Underlay or underlayment generally refers to a thin layer of cushioning made of materials such as sponge rubber, foam, felt, or crumb rubber; this material is laid beneath carpeting to provide comfort underfoot, to reduce wear on the carpet, and to provide insulation against sound, moisture, and heat. In general, it is a layer which is underneath another layer, so underlay is thus also used to describe many different surface-covering products.
In vinyl flooring or "linoleum", the underlay is the thin layer of plywood that is fastened over the structural subfloor to create a uniform, smooth platform for the sheet vinyl. For laminated wood flooring, the underlay provides a “vapor barrier” to prevent moisture from coming through the floor of the home and then migrating into the flooring; the underlayment may also have noise-dampening properties.
A self-leveling underlay is a cement-like product that can be pumped in liquid form onto the floor in order to create a level floor.
Underlay is also the term for the material under roofing tiles; this roofing membrane is often made of rubber and is used to seal the roof and prevent leakage. Underlayment used with roofing shingles provides a second layer of water proofing to prevent leaks and is called tar paper, roofing felt, or since the 1990s synthetic underlayment.
Bedding underlay (or mattress overlay) is a thick, extra layer of padding between the bed mattress and bedding. Underlays are designed to increase comfort and support, while extending the life of the mattress (or mattress protector). Common underlay materials include: Wool, foam, and latex.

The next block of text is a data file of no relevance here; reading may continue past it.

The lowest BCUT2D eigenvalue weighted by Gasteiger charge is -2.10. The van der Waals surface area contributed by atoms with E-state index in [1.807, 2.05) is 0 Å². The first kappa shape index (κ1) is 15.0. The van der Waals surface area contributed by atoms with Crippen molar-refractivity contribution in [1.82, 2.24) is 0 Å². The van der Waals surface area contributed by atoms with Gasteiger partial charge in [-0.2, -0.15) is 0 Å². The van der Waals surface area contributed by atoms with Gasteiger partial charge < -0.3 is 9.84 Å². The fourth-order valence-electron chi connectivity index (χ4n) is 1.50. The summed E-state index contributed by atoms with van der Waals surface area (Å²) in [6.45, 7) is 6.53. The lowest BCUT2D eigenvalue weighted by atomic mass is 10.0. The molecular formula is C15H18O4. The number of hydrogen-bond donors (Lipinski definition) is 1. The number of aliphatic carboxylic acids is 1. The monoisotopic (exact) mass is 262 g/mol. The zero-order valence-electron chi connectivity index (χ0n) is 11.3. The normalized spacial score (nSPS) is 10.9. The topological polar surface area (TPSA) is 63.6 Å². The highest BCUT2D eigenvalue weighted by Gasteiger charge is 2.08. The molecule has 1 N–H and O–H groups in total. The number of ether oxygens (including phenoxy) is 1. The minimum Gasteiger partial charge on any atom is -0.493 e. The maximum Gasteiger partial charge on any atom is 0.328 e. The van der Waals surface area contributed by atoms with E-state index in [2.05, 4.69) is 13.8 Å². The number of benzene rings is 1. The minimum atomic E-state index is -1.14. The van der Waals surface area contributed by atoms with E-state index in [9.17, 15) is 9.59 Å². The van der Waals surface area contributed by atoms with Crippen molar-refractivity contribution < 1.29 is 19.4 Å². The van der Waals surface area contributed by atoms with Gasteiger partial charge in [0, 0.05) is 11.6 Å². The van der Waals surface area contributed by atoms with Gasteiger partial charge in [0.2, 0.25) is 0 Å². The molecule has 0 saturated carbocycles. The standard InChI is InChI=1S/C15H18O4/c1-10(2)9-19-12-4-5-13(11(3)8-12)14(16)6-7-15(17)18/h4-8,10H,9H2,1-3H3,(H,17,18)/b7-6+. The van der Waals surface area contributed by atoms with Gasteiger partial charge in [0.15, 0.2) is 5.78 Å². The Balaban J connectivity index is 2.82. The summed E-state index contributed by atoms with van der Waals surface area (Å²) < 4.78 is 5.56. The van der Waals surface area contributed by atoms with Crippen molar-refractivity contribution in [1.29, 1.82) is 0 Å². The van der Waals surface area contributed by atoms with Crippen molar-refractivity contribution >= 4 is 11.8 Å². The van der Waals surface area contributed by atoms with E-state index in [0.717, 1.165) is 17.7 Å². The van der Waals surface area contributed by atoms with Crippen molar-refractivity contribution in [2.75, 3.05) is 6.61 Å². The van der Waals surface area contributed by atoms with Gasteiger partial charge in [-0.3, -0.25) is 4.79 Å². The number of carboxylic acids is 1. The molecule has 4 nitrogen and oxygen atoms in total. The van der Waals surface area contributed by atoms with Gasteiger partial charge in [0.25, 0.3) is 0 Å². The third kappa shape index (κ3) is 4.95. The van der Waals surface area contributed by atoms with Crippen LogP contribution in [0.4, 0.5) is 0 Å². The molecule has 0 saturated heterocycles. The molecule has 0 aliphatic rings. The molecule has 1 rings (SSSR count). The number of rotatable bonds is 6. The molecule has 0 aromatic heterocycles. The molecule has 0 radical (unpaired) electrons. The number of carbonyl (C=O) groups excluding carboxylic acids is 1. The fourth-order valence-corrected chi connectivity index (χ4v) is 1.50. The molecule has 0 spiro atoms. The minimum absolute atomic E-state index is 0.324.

In music, underlay refers to text intended for vocalization – positioned either directly or indirectly under notes on a musical staff.
Popular carpet underlays are
- foam rubber
- crumb rubber
Carpet underlays are typically 6-10mm. They primarily provide foot comfort, but they also reduce carpet wear and provide sound and thermal insulation.
Underlay for timber floors is typically 3mm closed cell plastic foam. This primarily provides sound insulation and a vapour barrier.
A watertight vapour barrier should only be used though, when neither condensation from humid air coming from beneath nor water spillage coming from above are to be expected. Especially if there is spillage it will otherwise take a much longer time for the moisture to disperse and evaporate if it is prevented by the barrier from seeping through the wooden flooring. This might make it necessary to raise the temperature of the floor to facilitate evaporation and prevent rot.
- "Underlayment." The Oxford English Dictionary. 2nd ed. 1989.
- "Underlay." The Oxford English Dictionary. 2nd ed. 1989.
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